18 September 2013

Raised Waffles

Dear Lissy,

For years my waffles were little more than corrugated pancakes.  Yummy, but definitely not worth the extra time and clean-up. We enjoyed them when we went out for breakfast, but I only made them at home a couple of times a year.  About 10 years ago I discovered yeasted waffles while cooking through Shirley Corriher's massive tome, Cookwise:  The Hows and Whys of Successful Cooking.  These waffles are feather-light with a crispy crust and a creamy interior -- the waffle incarnation of Krispy Kreme donuts, if you will.  I also like the flavor and health benefits of a batter that ferments for 8-12 hours.  Raised waffles are best served hot off the iron.  If you plan to hold these waffles warm, do so on a cooling rack set over a cookie sheet in a low oven -- they turn to mush on a plate.  I tend to serve these when we're not all sitting down to eat at once.

 ***If you're reading along with these letters to my daughter, do yourself a favor and do-si-do over to Smitten Kitchen for Deb's gorgeous writing and drool-worthy photos of this same recipe she calls, Essential Raised Waffles   Her readers left dozens of comments praising their favorite waffle irons, too.***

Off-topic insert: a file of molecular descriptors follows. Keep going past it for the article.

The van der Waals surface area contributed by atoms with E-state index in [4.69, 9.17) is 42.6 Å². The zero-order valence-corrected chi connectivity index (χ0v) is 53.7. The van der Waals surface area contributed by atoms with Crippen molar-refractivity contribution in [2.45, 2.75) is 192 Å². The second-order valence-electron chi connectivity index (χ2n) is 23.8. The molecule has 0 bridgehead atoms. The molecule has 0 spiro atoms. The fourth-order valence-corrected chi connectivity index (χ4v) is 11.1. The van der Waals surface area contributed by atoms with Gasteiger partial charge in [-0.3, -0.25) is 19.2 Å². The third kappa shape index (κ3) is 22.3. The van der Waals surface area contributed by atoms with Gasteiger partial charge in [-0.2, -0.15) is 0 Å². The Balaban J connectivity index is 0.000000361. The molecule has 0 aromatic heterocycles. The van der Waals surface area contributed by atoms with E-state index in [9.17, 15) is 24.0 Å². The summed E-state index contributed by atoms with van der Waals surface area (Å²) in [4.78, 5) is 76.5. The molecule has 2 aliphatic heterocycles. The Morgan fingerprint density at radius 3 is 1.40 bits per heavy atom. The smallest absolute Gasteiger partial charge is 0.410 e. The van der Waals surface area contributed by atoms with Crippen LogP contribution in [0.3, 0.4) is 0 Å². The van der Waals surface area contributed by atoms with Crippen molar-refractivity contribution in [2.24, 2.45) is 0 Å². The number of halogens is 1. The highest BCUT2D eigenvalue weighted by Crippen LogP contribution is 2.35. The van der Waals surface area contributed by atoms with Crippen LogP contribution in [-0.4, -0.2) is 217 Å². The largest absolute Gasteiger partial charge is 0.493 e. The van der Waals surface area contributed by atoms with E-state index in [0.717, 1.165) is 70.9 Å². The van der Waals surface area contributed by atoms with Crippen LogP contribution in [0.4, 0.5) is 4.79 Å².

Raised Waffles
This recipe is older than dirt, but this version appeared in Cookwise in 1997. 
Makes 4 -6 waffles
1/2 cup warm water (115 degrees F)
1 pkg (2-1/4 tsp.) active dry yeast
2 cups warm whole milk (115 degrees F) 
1 stick or less butter, melted
1 tsp. sugar
1 tsp. salt
2 cups bleached all-purpose flour (9-1/4 oz)
2 large eggs
1/4 tsp. baking soda 

Sprinkle the yeast on warm water in a very large mixing bowl and let stand 5 minutes.  Add the milk, butter, sugar, salt, and flour and beat until smooth.  Cover the bowl with plastic wrap and let stand overnight at room temperature.  Seriously, it's ok.  They won't have a wonderful malty flavor if you pop the bowl in the fridge.

When ready to cook the waffles, beat in the eggs and baking soda.  The batter is very thin, and most waffle irons will require 1/2-3/4 cup batter per waffle.  Cook until waffle stops steaming, which is more than one complete cycle in our waffle iron.  Serve immediately.

Waffle irons vary dramatically -- always read reviews before purchasing.  We prefer classic waffles to Belgian style, and I recommend the $30 Cuisinart WMR-CA Round Classic Waffle Maker. You can often pick it up for about half that price if you catch a sale and use a coupon at Bed, Bath, and Beyond.

Happy Waffling,

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